The doctor gave the example of a baby licking something with small traces of fentanyl; even a minuscule amount can be deadly in that situation.

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"When we practice toxicology…we're always thinking about those unusual exposures, so that would be something that's a possibility. In food products, I would assume just the same. If we're seeing a trend that [fentanyl] is being marketed to be more colorful and childlike, certainly, it's not a stretch to say it could be used in food," Deustch said, adding that part of the "allure" of fentanhyl for the illegal drug industry is that it is more easily transported because a small amount is extremely potent, so transporting the drug is easier than transporting other substances.

Some health care professionals, however, have pushed back against the possibility of being poisoned or seriously injured by coming in contact with fentanyl on an object like a dollar bill.

A record 107,000 Americans died of drug overdoses and poisonings last year, driven by synthetic opioid — or fentanyl — poisonings, according to CDC data.

A record 107,000 Americans died of drug overdoses and poisonings last year, driven by synthetic opioid — or fentanyl — poisonings, according to CDC data. (Drug Enforcement Agency (DEA))

Dr. Stefan Kertesz with the University of Alabama at Birmingham told Fox News Digital that experiencing severe, adverse reactions to coming into casual contact with a small amount of fentanyl powder is a "myth."

"We have a tragic problem with fentanyl overdose in this country, a tragedy. No one with a heart can fathom that over 100,000 Americans died of overdose in the last year, and many of us know families that are affected. Because we feel powerless in the face of tragedy, we are prone to accept simple myths, even if they are dangerous," he said.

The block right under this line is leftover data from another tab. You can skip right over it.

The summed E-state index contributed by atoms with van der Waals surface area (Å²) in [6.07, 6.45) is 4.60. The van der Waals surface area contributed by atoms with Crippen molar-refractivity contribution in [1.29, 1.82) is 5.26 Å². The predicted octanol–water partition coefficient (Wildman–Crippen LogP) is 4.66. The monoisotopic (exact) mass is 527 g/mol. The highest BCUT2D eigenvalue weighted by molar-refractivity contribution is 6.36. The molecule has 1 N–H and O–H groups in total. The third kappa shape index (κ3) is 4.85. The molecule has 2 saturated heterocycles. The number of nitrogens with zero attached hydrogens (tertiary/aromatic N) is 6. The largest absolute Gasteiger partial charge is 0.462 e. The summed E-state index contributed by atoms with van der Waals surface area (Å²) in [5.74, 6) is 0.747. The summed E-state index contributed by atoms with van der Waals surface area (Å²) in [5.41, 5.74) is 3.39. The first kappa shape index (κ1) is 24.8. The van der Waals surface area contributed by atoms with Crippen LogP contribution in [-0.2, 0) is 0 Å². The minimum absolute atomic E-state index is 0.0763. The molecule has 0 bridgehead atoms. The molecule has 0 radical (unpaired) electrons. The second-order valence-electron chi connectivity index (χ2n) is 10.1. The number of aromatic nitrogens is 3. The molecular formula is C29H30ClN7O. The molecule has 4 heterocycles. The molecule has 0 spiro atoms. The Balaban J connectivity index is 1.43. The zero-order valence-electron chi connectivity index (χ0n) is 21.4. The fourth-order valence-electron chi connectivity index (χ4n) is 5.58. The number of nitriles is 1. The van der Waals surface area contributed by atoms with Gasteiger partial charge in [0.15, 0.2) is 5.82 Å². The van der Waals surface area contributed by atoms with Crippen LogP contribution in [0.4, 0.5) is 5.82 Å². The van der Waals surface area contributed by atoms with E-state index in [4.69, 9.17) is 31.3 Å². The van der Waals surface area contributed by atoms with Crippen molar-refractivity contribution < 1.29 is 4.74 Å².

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The skin does not immediately absorb fentanyl if someone comes in contact with the drug by touching something, like a dollar bill, that has fentanyl on it, Kertesz explained.

"The awful complexity of facing this problem seriously makes those myths especially attractive. But it is time to put away the myths, support our communities, advocate for treatment, and provide strong supportive environments for teens and young adults so that drugs are not appealing," he said.

Rauh and other advocates have called on U.S. officials to designate fentanyl as a weapon of mass destruction (WMD).

This post has been updated to include Dr. Stefan Kertesz's comments to Fox News Digital.